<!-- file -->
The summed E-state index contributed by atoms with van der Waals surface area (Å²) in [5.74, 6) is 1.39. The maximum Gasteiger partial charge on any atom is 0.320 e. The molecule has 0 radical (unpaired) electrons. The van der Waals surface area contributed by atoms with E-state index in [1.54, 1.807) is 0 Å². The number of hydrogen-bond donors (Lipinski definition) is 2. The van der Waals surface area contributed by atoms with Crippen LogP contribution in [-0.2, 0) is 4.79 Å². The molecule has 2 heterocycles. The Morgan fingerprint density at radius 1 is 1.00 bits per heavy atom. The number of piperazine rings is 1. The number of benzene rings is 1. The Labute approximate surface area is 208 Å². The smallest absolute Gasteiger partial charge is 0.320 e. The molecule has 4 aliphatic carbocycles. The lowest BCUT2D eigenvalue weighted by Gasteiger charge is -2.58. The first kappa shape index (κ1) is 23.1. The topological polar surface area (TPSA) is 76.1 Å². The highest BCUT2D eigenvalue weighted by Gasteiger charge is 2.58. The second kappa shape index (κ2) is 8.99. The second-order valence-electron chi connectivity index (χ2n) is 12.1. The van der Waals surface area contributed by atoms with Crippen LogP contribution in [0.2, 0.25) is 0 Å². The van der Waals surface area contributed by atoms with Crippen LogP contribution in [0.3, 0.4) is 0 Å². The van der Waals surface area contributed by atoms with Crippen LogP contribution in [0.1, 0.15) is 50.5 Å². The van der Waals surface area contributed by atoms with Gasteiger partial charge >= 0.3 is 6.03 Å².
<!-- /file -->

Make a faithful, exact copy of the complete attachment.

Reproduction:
The summed E-state index contributed by atoms with van der Waals surface area (Å²) in [5.74, 6) is 1.39. The maximum Gasteiger partial charge on any atom is 0.320 e. The molecule has 0 radical (unpaired) electrons. The van der Waals surface area contributed by atoms with E-state index in [1.54, 1.807) is 0 Å². The number of hydrogen-bond donors (Lipinski definition) is 2. The van der Waals surface area contributed by atoms with Crippen LogP contribution in [-0.2, 0) is 4.79 Å². The molecule has 2 heterocycles. The Morgan fingerprint density at radius 1 is 1.00 bits per heavy atom. The number of piperazine rings is 1. The number of benzene rings is 1. The Labute approximate surface area is 208 Å². The smallest absolute Gasteiger partial charge is 0.320 e. The molecule has 4 aliphatic carbocycles. The lowest BCUT2D eigenvalue weighted by Gasteiger charge is -2.58. The first kappa shape index (κ1) is 23.1. The topological polar surface area (TPSA) is 76.1 Å². The highest BCUT2D eigenvalue weighted by Gasteiger charge is 2.58. The second kappa shape index (κ2) is 8.99. The second-order valence-electron chi connectivity index (χ2n) is 12.1. The van der Waals surface area contributed by atoms with Crippen LogP contribution in [0.2, 0.25) is 0 Å². The van der Waals surface area contributed by atoms with Crippen LogP contribution in [0.3, 0.4) is 0 Å². The van der Waals surface area contributed by atoms with Crippen LogP contribution in [0.1, 0.15) is 50.5 Å². The van der Waals surface area contributed by atoms with Gasteiger partial charge >= 0.3 is 6.03 Å².